Erik Schlangen Demonstrates the Potential of “Self-Healing Asphalt”

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Imagine a pervious asphalt that not only significantly reduces noise pollution, but saves millions in maintenance and repairs by its ability to self-heal. Well, this type of super-asphalt is not far from being distributed world-wide as experimental micromechanic pioneer Erik Schlangen of has been studying the material’s potential on a test track in The Netherland’s for the past few years.

Basically, with the introduction of small steel wool fibers, Self Healing Asphalt is capable of repairing micro-cracks and significantly extending the service life of roadways by self-healing through induction heating. Similarly, Schlangen is leading the research on Self Healing Concrete, where by infusing concrete with a harmless limestone-producing bacteria that feeds off of calcium lactate – a component of milk – the material has the potential to self-heal micro-cracks in the presence of rainwater.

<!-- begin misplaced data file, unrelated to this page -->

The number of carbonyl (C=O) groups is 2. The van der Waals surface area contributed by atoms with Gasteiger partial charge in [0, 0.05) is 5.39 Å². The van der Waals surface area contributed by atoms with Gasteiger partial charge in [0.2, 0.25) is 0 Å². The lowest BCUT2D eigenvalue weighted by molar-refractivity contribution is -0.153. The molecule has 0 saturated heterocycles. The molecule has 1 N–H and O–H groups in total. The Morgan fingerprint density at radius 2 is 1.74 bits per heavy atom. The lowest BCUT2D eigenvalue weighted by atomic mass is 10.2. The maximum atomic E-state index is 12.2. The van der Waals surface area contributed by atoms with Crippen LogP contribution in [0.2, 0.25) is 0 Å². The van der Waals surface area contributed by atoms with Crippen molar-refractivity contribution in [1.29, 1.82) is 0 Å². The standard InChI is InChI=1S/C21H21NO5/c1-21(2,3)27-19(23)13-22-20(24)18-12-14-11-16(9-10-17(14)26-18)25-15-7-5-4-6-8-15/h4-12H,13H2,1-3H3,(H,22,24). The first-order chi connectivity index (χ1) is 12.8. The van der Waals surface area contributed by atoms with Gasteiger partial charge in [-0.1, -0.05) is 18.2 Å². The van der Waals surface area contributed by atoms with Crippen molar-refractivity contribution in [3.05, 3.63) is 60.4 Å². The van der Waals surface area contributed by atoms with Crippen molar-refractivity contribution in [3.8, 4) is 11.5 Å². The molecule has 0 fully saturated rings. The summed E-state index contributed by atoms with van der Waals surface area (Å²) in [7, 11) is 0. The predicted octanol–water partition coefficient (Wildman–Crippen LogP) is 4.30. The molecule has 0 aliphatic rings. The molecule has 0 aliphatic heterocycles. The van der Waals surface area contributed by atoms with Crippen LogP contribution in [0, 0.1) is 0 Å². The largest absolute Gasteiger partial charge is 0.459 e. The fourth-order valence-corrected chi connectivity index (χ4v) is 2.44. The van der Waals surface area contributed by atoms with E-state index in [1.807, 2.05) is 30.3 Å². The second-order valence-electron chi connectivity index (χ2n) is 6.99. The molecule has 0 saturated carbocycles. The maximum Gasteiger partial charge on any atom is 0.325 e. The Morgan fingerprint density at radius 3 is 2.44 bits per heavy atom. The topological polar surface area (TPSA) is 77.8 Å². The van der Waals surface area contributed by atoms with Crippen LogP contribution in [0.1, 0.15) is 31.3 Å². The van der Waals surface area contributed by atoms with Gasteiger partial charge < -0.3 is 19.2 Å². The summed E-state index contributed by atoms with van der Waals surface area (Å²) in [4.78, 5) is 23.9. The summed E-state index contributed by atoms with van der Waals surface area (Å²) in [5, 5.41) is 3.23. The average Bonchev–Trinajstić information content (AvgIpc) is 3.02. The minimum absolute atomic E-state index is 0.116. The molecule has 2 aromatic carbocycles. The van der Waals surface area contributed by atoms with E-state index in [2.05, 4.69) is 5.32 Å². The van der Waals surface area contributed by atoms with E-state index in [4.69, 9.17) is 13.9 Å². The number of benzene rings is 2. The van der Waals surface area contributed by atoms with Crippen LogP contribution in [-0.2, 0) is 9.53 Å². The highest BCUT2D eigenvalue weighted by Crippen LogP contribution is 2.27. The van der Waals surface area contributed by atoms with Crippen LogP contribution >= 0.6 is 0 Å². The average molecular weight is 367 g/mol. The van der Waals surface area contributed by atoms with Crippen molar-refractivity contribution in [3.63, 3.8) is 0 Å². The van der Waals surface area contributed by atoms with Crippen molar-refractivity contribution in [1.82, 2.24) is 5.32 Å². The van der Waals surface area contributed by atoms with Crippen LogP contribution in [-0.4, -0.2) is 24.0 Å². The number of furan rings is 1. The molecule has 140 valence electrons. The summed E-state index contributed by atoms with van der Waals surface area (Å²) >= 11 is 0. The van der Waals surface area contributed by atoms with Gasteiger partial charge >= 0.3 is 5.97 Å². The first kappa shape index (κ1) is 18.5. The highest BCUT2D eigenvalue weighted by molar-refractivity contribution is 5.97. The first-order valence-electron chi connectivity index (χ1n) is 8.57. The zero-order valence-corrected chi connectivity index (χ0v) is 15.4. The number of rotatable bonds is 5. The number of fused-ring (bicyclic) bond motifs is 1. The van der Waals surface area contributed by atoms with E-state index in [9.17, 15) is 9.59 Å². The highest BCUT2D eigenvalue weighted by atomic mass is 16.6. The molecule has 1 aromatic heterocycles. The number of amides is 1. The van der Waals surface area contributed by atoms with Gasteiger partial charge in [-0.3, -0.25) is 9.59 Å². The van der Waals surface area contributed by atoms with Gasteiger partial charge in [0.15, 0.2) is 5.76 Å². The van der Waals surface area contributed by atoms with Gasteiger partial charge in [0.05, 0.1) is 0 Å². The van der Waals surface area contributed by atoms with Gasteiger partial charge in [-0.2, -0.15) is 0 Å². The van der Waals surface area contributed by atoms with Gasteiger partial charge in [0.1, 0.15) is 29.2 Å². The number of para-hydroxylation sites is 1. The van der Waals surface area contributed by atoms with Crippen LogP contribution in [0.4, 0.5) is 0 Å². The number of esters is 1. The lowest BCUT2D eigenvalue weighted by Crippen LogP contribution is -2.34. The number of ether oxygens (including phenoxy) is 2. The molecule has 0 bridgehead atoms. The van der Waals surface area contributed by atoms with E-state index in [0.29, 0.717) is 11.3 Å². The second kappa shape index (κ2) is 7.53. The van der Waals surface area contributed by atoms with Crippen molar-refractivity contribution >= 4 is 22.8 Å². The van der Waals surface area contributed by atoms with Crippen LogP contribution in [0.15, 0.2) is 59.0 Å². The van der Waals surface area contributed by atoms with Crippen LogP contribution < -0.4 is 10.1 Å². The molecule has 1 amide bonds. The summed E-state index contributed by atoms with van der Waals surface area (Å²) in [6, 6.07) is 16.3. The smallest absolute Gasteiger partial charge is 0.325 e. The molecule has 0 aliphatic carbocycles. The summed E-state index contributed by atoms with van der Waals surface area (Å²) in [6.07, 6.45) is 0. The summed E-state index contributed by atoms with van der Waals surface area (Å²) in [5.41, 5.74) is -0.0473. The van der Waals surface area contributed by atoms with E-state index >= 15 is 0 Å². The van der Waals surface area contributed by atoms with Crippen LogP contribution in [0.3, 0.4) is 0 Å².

Courtesy of Delft University
Test Strip on A58 near Vlissingen in The Netherlands
Cite: Rosenfield, Karissa. "Erik Schlangen Demonstrates the Potential of “Self-Healing Asphalt”" 12 Jul 2013. ArchDaily. Accessed 24 Jul 2014. <http://www.archdaily.com/?p=400530>

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